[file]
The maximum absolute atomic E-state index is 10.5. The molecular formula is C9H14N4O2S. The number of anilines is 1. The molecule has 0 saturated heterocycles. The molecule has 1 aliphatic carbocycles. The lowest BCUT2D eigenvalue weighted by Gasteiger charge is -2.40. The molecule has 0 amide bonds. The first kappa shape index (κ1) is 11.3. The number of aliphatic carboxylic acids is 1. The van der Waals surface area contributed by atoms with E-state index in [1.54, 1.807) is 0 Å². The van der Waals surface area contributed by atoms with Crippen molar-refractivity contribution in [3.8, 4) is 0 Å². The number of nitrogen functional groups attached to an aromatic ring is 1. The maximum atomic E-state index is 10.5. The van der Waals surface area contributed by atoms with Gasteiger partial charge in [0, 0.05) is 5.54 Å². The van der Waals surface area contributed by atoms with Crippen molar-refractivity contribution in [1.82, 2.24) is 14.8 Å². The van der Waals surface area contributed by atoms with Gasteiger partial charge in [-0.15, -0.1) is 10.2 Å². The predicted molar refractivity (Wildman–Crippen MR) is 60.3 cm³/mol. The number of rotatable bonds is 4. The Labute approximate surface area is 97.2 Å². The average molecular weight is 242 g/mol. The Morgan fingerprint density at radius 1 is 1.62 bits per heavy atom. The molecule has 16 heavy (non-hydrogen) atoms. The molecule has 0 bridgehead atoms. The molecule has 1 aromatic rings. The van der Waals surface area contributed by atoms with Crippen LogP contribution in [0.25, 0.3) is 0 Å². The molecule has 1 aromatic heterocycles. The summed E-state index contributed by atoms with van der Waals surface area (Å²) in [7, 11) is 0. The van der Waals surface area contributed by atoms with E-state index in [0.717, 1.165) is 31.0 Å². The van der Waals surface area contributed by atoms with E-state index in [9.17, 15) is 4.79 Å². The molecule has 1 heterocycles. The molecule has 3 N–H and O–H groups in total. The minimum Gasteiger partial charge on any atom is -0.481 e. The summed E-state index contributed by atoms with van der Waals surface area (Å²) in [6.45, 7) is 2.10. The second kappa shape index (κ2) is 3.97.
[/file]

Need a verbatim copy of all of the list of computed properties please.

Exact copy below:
The maximum absolute atomic E-state index is 10.5. The molecular formula is C9H14N4O2S. The number of anilines is 1. The molecule has 0 saturated heterocycles. The molecule has 1 aliphatic carbocycles. The lowest BCUT2D eigenvalue weighted by Gasteiger charge is -2.40. The molecule has 0 amide bonds. The first kappa shape index (κ1) is 11.3. The number of aliphatic carboxylic acids is 1. The van der Waals surface area contributed by atoms with E-state index in [1.54, 1.807) is 0 Å². The van der Waals surface area contributed by atoms with Crippen molar-refractivity contribution in [3.8, 4) is 0 Å². The number of nitrogen functional groups attached to an aromatic ring is 1. The maximum atomic E-state index is 10.5. The van der Waals surface area contributed by atoms with Gasteiger partial charge in [0, 0.05) is 5.54 Å². The van der Waals surface area contributed by atoms with Crippen molar-refractivity contribution in [1.82, 2.24) is 14.8 Å². The van der Waals surface area contributed by atoms with Gasteiger partial charge in [-0.15, -0.1) is 10.2 Å². The predicted molar refractivity (Wildman–Crippen MR) is 60.3 cm³/mol. The number of rotatable bonds is 4. The Labute approximate surface area is 97.2 Å². The average molecular weight is 242 g/mol. The Morgan fingerprint density at radius 1 is 1.62 bits per heavy atom. The molecule has 16 heavy (non-hydrogen) atoms. The molecule has 0 bridgehead atoms. The molecule has 1 aromatic rings. The van der Waals surface area contributed by atoms with Crippen LogP contribution in [0.25, 0.3) is 0 Å². The molecule has 1 aromatic heterocycles. The summed E-state index contributed by atoms with van der Waals surface area (Å²) in [7, 11) is 0. The van der Waals surface area contributed by atoms with E-state index in [0.717, 1.165) is 31.0 Å². The van der Waals surface area contributed by atoms with E-state index in [9.17, 15) is 4.79 Å². The molecule has 1 heterocycles. The molecule has 3 N–H and O–H groups in total. The minimum Gasteiger partial charge on any atom is -0.481 e. The summed E-state index contributed by atoms with van der Waals surface area (Å²) in [6.45, 7) is 2.10. The second kappa shape index (κ2) is 3.97.